Gospel musician Steve Curtis Chapman has a lyric that struck me this morning:
“What is this fire that grows stronger against the wind?”
It is the fire of the Gospel Hope. That hope survived the catacombs and Coliseum; the conventicles of the Scottish Covenant in open air at peril of the King’s horsemen; the atrocities of the Counter-Reformation; the reproach of the Anabaptists or Huguenots; the gas ovens of holocaust Europe; the “cultural” revolution of Mao; the enslavement of southern Sudan.
It is evident in the heroism of exiled Samuel Rutherford in his correspondence; of William Carey in the threatening idolatry of the sub-continent; of David Livingstone in East African jungles plagued with malaria and ignorance; of Dostoyevsky in the labour camp of Siberia; of Corrie Ten Boom in the Nazi death machine; of Mother Theresa in the Calcutta corridors of neglect.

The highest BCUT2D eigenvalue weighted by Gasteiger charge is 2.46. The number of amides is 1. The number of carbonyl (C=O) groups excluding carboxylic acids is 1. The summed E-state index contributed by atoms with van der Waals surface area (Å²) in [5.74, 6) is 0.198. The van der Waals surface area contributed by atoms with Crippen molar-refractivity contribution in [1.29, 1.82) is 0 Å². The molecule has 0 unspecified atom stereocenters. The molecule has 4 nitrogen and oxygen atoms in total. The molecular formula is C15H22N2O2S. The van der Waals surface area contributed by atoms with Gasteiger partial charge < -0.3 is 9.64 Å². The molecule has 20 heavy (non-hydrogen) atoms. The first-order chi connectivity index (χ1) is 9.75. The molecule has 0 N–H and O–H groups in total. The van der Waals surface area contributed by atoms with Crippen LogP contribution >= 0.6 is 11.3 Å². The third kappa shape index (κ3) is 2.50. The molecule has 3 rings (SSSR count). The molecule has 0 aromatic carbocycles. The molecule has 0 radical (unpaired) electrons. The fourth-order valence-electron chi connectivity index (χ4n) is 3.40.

There is a better day coming, and a time when a just and compassionate God judges all oppression and vindicates all suffering for righteousness sake. He soothes every pain, heals every memory, re-unites every heart of faith and fulfills every dream of grace.